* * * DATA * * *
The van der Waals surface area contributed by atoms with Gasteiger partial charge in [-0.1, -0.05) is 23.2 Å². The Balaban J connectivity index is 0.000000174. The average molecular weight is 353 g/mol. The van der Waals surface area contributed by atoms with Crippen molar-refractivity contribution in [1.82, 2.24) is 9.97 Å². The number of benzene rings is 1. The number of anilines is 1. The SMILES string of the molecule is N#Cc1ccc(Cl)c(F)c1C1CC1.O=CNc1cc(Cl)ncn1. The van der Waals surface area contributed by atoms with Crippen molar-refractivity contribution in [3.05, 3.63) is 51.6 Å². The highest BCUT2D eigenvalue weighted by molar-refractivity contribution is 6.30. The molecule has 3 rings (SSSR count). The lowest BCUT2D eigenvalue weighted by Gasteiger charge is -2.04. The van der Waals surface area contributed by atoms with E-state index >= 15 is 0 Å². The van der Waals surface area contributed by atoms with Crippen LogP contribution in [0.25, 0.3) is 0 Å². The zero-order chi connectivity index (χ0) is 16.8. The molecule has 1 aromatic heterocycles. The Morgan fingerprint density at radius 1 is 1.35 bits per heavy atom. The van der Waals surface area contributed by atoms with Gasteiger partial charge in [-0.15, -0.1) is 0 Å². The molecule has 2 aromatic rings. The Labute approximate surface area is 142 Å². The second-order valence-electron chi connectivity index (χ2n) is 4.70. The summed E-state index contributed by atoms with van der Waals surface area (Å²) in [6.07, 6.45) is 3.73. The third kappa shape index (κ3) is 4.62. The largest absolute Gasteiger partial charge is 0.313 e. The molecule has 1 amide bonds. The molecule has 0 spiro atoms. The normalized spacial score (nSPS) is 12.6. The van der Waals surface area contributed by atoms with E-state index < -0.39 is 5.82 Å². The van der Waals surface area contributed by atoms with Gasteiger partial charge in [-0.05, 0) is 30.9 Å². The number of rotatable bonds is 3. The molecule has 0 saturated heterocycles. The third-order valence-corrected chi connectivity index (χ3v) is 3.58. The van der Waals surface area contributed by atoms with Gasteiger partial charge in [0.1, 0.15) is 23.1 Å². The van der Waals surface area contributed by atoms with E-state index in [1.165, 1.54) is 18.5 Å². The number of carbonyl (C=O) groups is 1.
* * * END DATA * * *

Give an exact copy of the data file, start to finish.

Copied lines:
The van der Waals surface area contributed by atoms with Gasteiger partial charge in [-0.1, -0.05) is 23.2 Å². The Balaban J connectivity index is 0.000000174. The average molecular weight is 353 g/mol. The van der Waals surface area contributed by atoms with Crippen molar-refractivity contribution in [1.82, 2.24) is 9.97 Å². The number of benzene rings is 1. The number of anilines is 1. The SMILES string of the molecule is N#Cc1ccc(Cl)c(F)c1C1CC1.O=CNc1cc(Cl)ncn1. The van der Waals surface area contributed by atoms with Crippen molar-refractivity contribution in [3.05, 3.63) is 51.6 Å². The highest BCUT2D eigenvalue weighted by molar-refractivity contribution is 6.30. The molecule has 3 rings (SSSR count). The lowest BCUT2D eigenvalue weighted by Gasteiger charge is -2.04. The van der Waals surface area contributed by atoms with E-state index >= 15 is 0 Å². The van der Waals surface area contributed by atoms with Crippen LogP contribution in [0.25, 0.3) is 0 Å². The zero-order chi connectivity index (χ0) is 16.8. The molecule has 1 aromatic heterocycles. The Morgan fingerprint density at radius 1 is 1.35 bits per heavy atom. The van der Waals surface area contributed by atoms with Gasteiger partial charge in [-0.15, -0.1) is 0 Å². The molecule has 2 aromatic rings. The Labute approximate surface area is 142 Å². The second-order valence-electron chi connectivity index (χ2n) is 4.70. The summed E-state index contributed by atoms with van der Waals surface area (Å²) in [6.07, 6.45) is 3.73. The third kappa shape index (κ3) is 4.62. The largest absolute Gasteiger partial charge is 0.313 e. The molecule has 1 amide bonds. The molecule has 0 spiro atoms. The normalized spacial score (nSPS) is 12.6. The van der Waals surface area contributed by atoms with E-state index < -0.39 is 5.82 Å². The van der Waals surface area contributed by atoms with Gasteiger partial charge in [-0.05, 0) is 30.9 Å². The number of rotatable bonds is 3. The molecule has 0 saturated heterocycles. The third-order valence-corrected chi connectivity index (χ3v) is 3.58. The van der Waals surface area contributed by atoms with Gasteiger partial charge in [0.1, 0.15) is 23.1 Å². The van der Waals surface area contributed by atoms with E-state index in [1.165, 1.54) is 18.5 Å². The number of carbonyl (C=O) groups is 1.